Brown-beard Sugarbush

Taxonomy
Scientific Name
Protea speciosa (L.) L.
Higher Classification
Dicotyledons
Family
PROTEACEAE
Synonyms
Protea speciosa (L.) L. var. angustata Meisn.
Common Names
Baardsuikerkan (a), Baarsuikerbos (a), Brandhout (a), Brown-beard Sugarbush (e), Brown-bearded Protea (e), Kreupelboom (a), Kreupelbos (a), Kreupelbossie (a), Suikerbos (a)
National Status
Status and Criteria
Least Concern
Assessment Date
2020/08/03
Assessor(s)
A.G. Rebelo, H. Mtshali & L. von Staden
Justification
This Western Cape endemic has a restricted range with an extent of occurrence (EOO) of 19 026 km², and an area of occupancy (AOO) of 1160-1164 km². Although it is threatened in parts of its range, it is still fairly common and not yet in danger of extinction. Therefore it is listed as Least Concern.
Distribution
Endemism
South African endemic
Provincial distribution
Western Cape
Range
This species is known from the Cape Peninsula, Hottentots-Holland, Riviersonderend and Langeberg mountains. It also occurs on the Kleinrivier Mountains, Bredasdorp Mountains and on the Potberg. It is endemic to the Western Cape Province, South Africa.
Habitat and Ecology
Major system
Terrestrial
Major habitats
Peninsula Sandstone Fynbos, Potberg Sandstone Fynbos, South Langeberg Sandstone Fynbos, North Langeberg Sandstone Fynbos, South Sonderend Sandstone Fynbos, Overberg Sandstone Fynbos, Kogelberg Sandstone Fynbos, Hawequas Sandstone Fynbos
Description
Protea speciosa is a species of upper moist south-facing slopes occurring on peaty soils, 0-1300 m. It is a long-lived species, and survives fires by resprouting from underground boles or rootstocks. As with most resprouters, young plants are almost never observed. Wind-dispersed seeds are stored in fire-resistant inflorescences, and released after fires. It is pollinated by birds.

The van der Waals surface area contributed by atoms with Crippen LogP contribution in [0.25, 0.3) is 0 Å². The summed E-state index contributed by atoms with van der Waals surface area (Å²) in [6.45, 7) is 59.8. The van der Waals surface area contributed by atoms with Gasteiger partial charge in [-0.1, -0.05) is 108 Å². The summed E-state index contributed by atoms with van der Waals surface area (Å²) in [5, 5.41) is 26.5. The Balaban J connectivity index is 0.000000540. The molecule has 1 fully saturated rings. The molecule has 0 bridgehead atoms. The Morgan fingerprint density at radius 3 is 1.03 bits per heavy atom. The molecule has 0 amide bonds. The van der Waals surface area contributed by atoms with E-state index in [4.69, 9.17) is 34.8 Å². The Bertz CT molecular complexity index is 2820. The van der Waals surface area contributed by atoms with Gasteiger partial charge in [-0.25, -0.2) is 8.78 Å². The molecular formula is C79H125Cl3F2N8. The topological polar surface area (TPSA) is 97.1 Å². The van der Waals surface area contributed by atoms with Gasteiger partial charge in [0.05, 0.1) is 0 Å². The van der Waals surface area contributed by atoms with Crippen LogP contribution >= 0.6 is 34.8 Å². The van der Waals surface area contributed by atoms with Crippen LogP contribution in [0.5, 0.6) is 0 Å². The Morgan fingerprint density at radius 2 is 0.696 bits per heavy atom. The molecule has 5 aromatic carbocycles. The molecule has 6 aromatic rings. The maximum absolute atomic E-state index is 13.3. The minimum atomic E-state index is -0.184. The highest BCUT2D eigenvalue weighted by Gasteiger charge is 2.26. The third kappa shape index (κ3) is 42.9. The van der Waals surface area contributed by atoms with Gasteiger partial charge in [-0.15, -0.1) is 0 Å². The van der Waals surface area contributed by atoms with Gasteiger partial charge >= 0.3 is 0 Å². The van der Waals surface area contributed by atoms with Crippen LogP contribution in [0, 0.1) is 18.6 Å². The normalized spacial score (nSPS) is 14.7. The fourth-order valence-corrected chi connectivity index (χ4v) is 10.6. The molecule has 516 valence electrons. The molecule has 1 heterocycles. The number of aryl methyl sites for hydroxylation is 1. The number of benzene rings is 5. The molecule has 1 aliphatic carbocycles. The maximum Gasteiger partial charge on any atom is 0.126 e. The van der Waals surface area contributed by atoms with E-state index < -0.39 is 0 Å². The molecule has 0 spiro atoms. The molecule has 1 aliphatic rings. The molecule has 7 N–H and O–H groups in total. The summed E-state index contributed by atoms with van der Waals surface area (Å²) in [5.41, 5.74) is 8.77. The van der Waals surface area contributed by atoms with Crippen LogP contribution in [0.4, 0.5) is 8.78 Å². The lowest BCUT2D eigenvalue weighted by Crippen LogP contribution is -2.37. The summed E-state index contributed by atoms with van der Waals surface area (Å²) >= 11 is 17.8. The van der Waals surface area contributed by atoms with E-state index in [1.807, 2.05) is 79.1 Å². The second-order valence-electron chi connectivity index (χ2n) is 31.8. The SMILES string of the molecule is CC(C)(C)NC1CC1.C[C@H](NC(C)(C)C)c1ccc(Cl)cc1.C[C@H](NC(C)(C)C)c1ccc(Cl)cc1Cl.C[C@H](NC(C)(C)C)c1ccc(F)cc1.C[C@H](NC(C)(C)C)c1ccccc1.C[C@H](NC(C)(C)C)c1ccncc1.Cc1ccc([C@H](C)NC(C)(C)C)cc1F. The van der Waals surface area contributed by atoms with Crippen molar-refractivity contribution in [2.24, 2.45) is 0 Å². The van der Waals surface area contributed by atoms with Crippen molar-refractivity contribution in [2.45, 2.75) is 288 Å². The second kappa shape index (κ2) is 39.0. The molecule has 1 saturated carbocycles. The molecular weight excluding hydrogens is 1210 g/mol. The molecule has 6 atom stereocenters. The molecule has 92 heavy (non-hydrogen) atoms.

Threats
At least 10% of this species is irreversibly modified due to pine plantations and crop cultivation (mainly vineyards and protea orchards). It is declining due to competition from alien invasive pines and hakeas species. It is also threatened by unsustainable harvesting.
Population

It is widely scattered, never occurring in dense stands, often as isolated individuals throughout its distribution range. The population is suspected to be declining at a slow rate.


Population trend
Decreasing
Conservation
Protea speciosa is conserved within the Table Mountain, Silvermine, Cape of Good Hope sections of the Table Mountain National Park. It also occurs within the Kogelberg, Hottentot Holland, Theewaters, Klein Houwhoek, Fernkloof, Maanskynkop, Riviersonderend, De Hoop, Marloth, and Boosmansbos nature reserves.
Assessment History
Taxon assessed
Status and Criteria
Citation/Red List version
Protea speciosa (L.) L.Least Concern Raimondo et al. (2009)
Bibliography

Goldblatt, P. and Manning, J.C. 2000. Cape Plants: A conspectus of the Cape Flora of South Africa. Strelitzia 9. National Botanical Institute, Cape Town.


Manning, J.C. and Goldblatt, P. 2012. Plants of the Greater Cape Floristic Region 1: The Core Cape Flora. Strelitzia 29. South African National Biodiversity Institute, Pretoria.


Raimondo, D., von Staden, L., Foden, W., Victor, J.E., Helme, N.A., Turner, R.C., Kamundi, D.A. and Manyama, P.A. 2009. Red List of South African Plants. Strelitzia 25. South African National Biodiversity Institute, Pretoria.


Rebelo, T. 2001. Sasol Proteas: A field guide to the proteas of southern Africa. (2nd ed.). Fernwood Press, Vlaeberg, Cape Town.


Citation
Rebelo, A.G., Mtshali, H. & von Staden, L. 2020. Protea speciosa (L.) L. National Assessment: Red List of South African Plants version . Accessed on 2024/04/17

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Distribution map

© C. Merry

© C. Merry

© C. Merry

© I. Ebrahim


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